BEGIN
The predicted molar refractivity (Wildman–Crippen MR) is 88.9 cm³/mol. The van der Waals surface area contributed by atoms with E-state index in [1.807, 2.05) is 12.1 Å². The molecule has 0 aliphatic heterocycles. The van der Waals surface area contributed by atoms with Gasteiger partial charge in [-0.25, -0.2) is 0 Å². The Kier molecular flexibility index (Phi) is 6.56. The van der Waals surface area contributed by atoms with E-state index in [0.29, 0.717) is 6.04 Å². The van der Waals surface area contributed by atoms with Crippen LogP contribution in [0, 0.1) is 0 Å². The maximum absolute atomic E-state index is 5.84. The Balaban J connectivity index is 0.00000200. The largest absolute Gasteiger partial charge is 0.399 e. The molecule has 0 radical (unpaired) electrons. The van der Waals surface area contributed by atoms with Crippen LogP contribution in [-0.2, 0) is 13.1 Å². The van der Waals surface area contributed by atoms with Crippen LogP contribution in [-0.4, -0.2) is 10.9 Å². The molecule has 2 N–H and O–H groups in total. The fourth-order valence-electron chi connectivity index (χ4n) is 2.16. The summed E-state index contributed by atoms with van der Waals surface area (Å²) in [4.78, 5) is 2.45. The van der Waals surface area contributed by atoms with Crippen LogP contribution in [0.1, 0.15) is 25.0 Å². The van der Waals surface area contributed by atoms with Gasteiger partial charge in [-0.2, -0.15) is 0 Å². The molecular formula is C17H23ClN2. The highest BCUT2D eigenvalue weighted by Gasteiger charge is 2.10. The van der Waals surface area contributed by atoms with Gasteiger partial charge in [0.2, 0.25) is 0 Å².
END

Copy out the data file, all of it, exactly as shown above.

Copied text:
The predicted molar refractivity (Wildman–Crippen MR) is 88.9 cm³/mol. The van der Waals surface area contributed by atoms with E-state index in [1.807, 2.05) is 12.1 Å². The molecule has 0 aliphatic heterocycles. The van der Waals surface area contributed by atoms with Gasteiger partial charge in [-0.25, -0.2) is 0 Å². The Kier molecular flexibility index (Phi) is 6.56. The van der Waals surface area contributed by atoms with E-state index in [0.29, 0.717) is 6.04 Å². The van der Waals surface area contributed by atoms with Crippen LogP contribution in [0, 0.1) is 0 Å². The maximum absolute atomic E-state index is 5.84. The Balaban J connectivity index is 0.00000200. The largest absolute Gasteiger partial charge is 0.399 e. The molecule has 0 radical (unpaired) electrons. The van der Waals surface area contributed by atoms with Crippen LogP contribution in [-0.2, 0) is 13.1 Å². The van der Waals surface area contributed by atoms with Crippen LogP contribution in [-0.4, -0.2) is 10.9 Å². The molecule has 2 N–H and O–H groups in total. The fourth-order valence-electron chi connectivity index (χ4n) is 2.16. The summed E-state index contributed by atoms with van der Waals surface area (Å²) in [4.78, 5) is 2.45. The van der Waals surface area contributed by atoms with Crippen LogP contribution in [0.1, 0.15) is 25.0 Å². The van der Waals surface area contributed by atoms with Gasteiger partial charge in [-0.2, -0.15) is 0 Å². The molecular formula is C17H23ClN2. The highest BCUT2D eigenvalue weighted by Gasteiger charge is 2.10. The van der Waals surface area contributed by atoms with Gasteiger partial charge in [0.2, 0.25) is 0 Å².